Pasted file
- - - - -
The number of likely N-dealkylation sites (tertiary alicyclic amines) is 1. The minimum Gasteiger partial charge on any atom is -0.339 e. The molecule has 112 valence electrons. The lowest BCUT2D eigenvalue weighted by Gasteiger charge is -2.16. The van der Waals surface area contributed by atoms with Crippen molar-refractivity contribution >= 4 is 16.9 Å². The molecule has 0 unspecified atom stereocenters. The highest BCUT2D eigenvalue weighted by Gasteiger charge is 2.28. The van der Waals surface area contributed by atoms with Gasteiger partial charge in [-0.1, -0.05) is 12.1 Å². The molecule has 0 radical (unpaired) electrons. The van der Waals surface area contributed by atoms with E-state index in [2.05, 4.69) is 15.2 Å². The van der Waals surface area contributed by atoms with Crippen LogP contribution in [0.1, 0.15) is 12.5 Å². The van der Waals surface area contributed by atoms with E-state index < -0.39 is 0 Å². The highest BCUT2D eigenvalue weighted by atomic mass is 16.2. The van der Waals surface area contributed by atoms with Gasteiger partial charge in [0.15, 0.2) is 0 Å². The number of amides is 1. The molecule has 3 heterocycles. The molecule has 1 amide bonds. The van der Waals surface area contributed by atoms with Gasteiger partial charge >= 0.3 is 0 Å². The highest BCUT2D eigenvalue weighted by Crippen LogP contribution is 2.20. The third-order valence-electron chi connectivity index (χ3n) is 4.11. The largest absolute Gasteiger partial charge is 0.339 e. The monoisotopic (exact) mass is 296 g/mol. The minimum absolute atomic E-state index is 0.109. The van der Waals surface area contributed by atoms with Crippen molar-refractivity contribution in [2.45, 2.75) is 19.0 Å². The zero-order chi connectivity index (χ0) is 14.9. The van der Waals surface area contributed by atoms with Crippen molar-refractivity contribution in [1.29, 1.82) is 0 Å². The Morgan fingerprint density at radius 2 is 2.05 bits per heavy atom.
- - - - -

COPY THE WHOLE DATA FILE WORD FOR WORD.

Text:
The number of likely N-dealkylation sites (tertiary alicyclic amines) is 1. The minimum Gasteiger partial charge on any atom is -0.339 e. The molecule has 112 valence electrons. The lowest BCUT2D eigenvalue weighted by Gasteiger charge is -2.16. The van der Waals surface area contributed by atoms with Crippen molar-refractivity contribution >= 4 is 16.9 Å². The molecule has 0 unspecified atom stereocenters. The highest BCUT2D eigenvalue weighted by Gasteiger charge is 2.28. The van der Waals surface area contributed by atoms with Gasteiger partial charge in [-0.1, -0.05) is 12.1 Å². The molecule has 0 radical (unpaired) electrons. The van der Waals surface area contributed by atoms with E-state index in [2.05, 4.69) is 15.2 Å². The van der Waals surface area contributed by atoms with Crippen LogP contribution in [0.1, 0.15) is 12.5 Å². The van der Waals surface area contributed by atoms with E-state index < -0.39 is 0 Å². The highest BCUT2D eigenvalue weighted by atomic mass is 16.2. The van der Waals surface area contributed by atoms with Gasteiger partial charge in [0.15, 0.2) is 0 Å². The number of amides is 1. The molecule has 3 heterocycles. The molecule has 1 amide bonds. The van der Waals surface area contributed by atoms with Gasteiger partial charge >= 0.3 is 0 Å². The highest BCUT2D eigenvalue weighted by Crippen LogP contribution is 2.20. The third-order valence-electron chi connectivity index (χ3n) is 4.11. The largest absolute Gasteiger partial charge is 0.339 e. The monoisotopic (exact) mass is 296 g/mol. The minimum absolute atomic E-state index is 0.109. The van der Waals surface area contributed by atoms with Crippen molar-refractivity contribution in [2.45, 2.75) is 19.0 Å². The zero-order chi connectivity index (χ0) is 14.9. The van der Waals surface area contributed by atoms with Crippen molar-refractivity contribution in [1.29, 1.82) is 0 Å². The Morgan fingerprint density at radius 2 is 2.05 bits per heavy atom.